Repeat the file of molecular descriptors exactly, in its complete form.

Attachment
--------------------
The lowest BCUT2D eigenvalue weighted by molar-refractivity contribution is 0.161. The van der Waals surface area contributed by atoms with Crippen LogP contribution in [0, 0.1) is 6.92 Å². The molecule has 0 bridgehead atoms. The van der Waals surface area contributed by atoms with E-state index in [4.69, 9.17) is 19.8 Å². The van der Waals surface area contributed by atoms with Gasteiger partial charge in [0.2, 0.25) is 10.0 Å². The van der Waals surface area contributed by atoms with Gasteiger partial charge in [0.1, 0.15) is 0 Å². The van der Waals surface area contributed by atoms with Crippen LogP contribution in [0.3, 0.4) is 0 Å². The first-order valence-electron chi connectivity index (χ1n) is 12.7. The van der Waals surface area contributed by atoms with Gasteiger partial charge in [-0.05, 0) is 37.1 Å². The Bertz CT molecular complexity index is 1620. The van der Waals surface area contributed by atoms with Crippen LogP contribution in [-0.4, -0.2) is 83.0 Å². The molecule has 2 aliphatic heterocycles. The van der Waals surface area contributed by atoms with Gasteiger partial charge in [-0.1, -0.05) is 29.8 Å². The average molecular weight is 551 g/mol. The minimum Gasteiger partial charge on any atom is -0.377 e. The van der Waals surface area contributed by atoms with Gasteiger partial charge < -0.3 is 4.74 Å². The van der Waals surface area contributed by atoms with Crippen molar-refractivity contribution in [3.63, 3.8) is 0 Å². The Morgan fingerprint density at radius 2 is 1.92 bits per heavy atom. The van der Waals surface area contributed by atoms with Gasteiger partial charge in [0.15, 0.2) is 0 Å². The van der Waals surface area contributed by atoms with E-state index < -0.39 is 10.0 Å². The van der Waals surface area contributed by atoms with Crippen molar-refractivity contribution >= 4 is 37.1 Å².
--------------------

The lowest BCUT2D eigenvalue weighted by molar-refractivity contribution is 0.161. The van der Waals surface area contributed by atoms with Crippen LogP contribution in [0, 0.1) is 6.92 Å². The molecule has 0 bridgehead atoms. The van der Waals surface area contributed by atoms with E-state index in [4.69, 9.17) is 19.8 Å². The van der Waals surface area contributed by atoms with Gasteiger partial charge in [0.2, 0.25) is 10.0 Å². The van der Waals surface area contributed by atoms with Gasteiger partial charge in [0.1, 0.15) is 0 Å². The van der Waals surface area contributed by atoms with Crippen LogP contribution in [0.3, 0.4) is 0 Å². The first-order valence-electron chi connectivity index (χ1n) is 12.7. The van der Waals surface area contributed by atoms with Gasteiger partial charge in [-0.05, 0) is 37.1 Å². The Bertz CT molecular complexity index is 1620. The van der Waals surface area contributed by atoms with Crippen LogP contribution in [-0.4, -0.2) is 83.0 Å². The molecule has 2 aliphatic heterocycles. The van der Waals surface area contributed by atoms with Gasteiger partial charge in [-0.1, -0.05) is 29.8 Å². The average molecular weight is 551 g/mol. The minimum Gasteiger partial charge on any atom is -0.377 e. The van der Waals surface area contributed by atoms with Gasteiger partial charge < -0.3 is 4.74 Å². The van der Waals surface area contributed by atoms with Crippen molar-refractivity contribution in [3.63, 3.8) is 0 Å². The Morgan fingerprint density at radius 2 is 1.92 bits per heavy atom. The van der Waals surface area contributed by atoms with Gasteiger partial charge in [0.15, 0.2) is 0 Å². The van der Waals surface area contributed by atoms with E-state index < -0.39 is 10.0 Å². The van der Waals surface area contributed by atoms with Crippen molar-refractivity contribution >= 4 is 37.1 Å².